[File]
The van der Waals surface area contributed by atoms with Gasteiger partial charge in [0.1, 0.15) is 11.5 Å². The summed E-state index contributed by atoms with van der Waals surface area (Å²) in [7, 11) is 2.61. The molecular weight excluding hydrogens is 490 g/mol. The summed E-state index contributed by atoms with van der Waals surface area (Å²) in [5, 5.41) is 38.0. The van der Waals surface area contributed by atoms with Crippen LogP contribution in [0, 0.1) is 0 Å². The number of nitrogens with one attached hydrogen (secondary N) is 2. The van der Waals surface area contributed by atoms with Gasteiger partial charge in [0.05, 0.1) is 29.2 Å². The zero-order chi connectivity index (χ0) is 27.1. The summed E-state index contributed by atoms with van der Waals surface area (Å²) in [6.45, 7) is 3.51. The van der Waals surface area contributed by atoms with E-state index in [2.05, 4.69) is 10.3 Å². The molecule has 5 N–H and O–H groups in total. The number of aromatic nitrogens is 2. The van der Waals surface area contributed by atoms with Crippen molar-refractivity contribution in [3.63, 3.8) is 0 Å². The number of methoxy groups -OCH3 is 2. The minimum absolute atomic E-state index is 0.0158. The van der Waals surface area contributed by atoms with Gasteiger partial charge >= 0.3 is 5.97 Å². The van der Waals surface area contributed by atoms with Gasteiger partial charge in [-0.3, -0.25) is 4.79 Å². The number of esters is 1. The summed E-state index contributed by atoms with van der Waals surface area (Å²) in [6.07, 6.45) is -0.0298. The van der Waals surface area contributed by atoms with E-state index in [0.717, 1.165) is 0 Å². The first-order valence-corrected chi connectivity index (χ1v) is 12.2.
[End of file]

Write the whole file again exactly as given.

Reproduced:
The van der Waals surface area contributed by atoms with Gasteiger partial charge in [0.1, 0.15) is 11.5 Å². The summed E-state index contributed by atoms with van der Waals surface area (Å²) in [7, 11) is 2.61. The molecular weight excluding hydrogens is 490 g/mol. The summed E-state index contributed by atoms with van der Waals surface area (Å²) in [5, 5.41) is 38.0. The van der Waals surface area contributed by atoms with Crippen LogP contribution in [0, 0.1) is 0 Å². The number of nitrogens with one attached hydrogen (secondary N) is 2. The van der Waals surface area contributed by atoms with Gasteiger partial charge in [0.05, 0.1) is 29.2 Å². The zero-order chi connectivity index (χ0) is 27.1. The summed E-state index contributed by atoms with van der Waals surface area (Å²) in [6.45, 7) is 3.51. The van der Waals surface area contributed by atoms with E-state index in [2.05, 4.69) is 10.3 Å². The molecule has 5 N–H and O–H groups in total. The number of aromatic nitrogens is 2. The van der Waals surface area contributed by atoms with Crippen molar-refractivity contribution in [3.63, 3.8) is 0 Å². The number of methoxy groups -OCH3 is 2. The minimum absolute atomic E-state index is 0.0158. The van der Waals surface area contributed by atoms with Gasteiger partial charge >= 0.3 is 5.97 Å². The van der Waals surface area contributed by atoms with Gasteiger partial charge in [-0.3, -0.25) is 4.79 Å². The number of esters is 1. The summed E-state index contributed by atoms with van der Waals surface area (Å²) in [6.07, 6.45) is -0.0298. The van der Waals surface area contributed by atoms with E-state index in [0.717, 1.165) is 0 Å². The first-order valence-corrected chi connectivity index (χ1v) is 12.2.